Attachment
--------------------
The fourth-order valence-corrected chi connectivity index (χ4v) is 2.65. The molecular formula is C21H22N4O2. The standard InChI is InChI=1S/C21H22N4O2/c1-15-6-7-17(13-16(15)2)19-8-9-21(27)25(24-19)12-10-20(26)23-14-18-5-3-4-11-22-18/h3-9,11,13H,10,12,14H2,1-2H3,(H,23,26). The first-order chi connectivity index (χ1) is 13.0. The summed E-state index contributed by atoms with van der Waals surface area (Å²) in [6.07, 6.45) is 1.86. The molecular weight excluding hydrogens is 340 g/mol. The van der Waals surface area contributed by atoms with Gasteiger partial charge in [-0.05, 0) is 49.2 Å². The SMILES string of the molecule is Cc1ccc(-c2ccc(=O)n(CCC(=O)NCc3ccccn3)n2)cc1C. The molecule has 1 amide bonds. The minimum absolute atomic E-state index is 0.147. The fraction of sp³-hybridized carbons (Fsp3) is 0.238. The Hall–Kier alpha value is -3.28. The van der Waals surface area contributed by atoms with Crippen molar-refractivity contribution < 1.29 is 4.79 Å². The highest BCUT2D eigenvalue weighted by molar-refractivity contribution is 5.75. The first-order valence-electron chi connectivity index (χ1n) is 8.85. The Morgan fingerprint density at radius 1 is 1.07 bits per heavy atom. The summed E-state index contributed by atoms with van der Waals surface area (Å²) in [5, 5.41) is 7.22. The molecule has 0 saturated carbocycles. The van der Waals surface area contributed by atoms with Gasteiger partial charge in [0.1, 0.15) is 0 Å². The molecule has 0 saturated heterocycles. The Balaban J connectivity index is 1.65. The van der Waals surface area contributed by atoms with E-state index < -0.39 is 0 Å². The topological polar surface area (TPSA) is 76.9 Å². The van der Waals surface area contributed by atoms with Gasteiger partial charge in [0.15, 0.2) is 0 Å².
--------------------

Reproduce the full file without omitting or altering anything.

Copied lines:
The fourth-order valence-corrected chi connectivity index (χ4v) is 2.65. The molecular formula is C21H22N4O2. The standard InChI is InChI=1S/C21H22N4O2/c1-15-6-7-17(13-16(15)2)19-8-9-21(27)25(24-19)12-10-20(26)23-14-18-5-3-4-11-22-18/h3-9,11,13H,10,12,14H2,1-2H3,(H,23,26). The first-order chi connectivity index (χ1) is 13.0. The summed E-state index contributed by atoms with van der Waals surface area (Å²) in [6.07, 6.45) is 1.86. The molecular weight excluding hydrogens is 340 g/mol. The van der Waals surface area contributed by atoms with Gasteiger partial charge in [-0.05, 0) is 49.2 Å². The SMILES string of the molecule is Cc1ccc(-c2ccc(=O)n(CCC(=O)NCc3ccccn3)n2)cc1C. The molecule has 1 amide bonds. The minimum absolute atomic E-state index is 0.147. The fraction of sp³-hybridized carbons (Fsp3) is 0.238. The Hall–Kier alpha value is -3.28. The van der Waals surface area contributed by atoms with Crippen molar-refractivity contribution < 1.29 is 4.79 Å². The highest BCUT2D eigenvalue weighted by molar-refractivity contribution is 5.75. The first-order valence-electron chi connectivity index (χ1n) is 8.85. The Morgan fingerprint density at radius 1 is 1.07 bits per heavy atom. The summed E-state index contributed by atoms with van der Waals surface area (Å²) in [5, 5.41) is 7.22. The molecule has 0 saturated carbocycles. The van der Waals surface area contributed by atoms with Gasteiger partial charge in [0.1, 0.15) is 0 Å². The molecule has 0 saturated heterocycles. The Balaban J connectivity index is 1.65. The van der Waals surface area contributed by atoms with E-state index < -0.39 is 0 Å². The topological polar surface area (TPSA) is 76.9 Å². The van der Waals surface area contributed by atoms with Gasteiger partial charge in [0.15, 0.2) is 0 Å².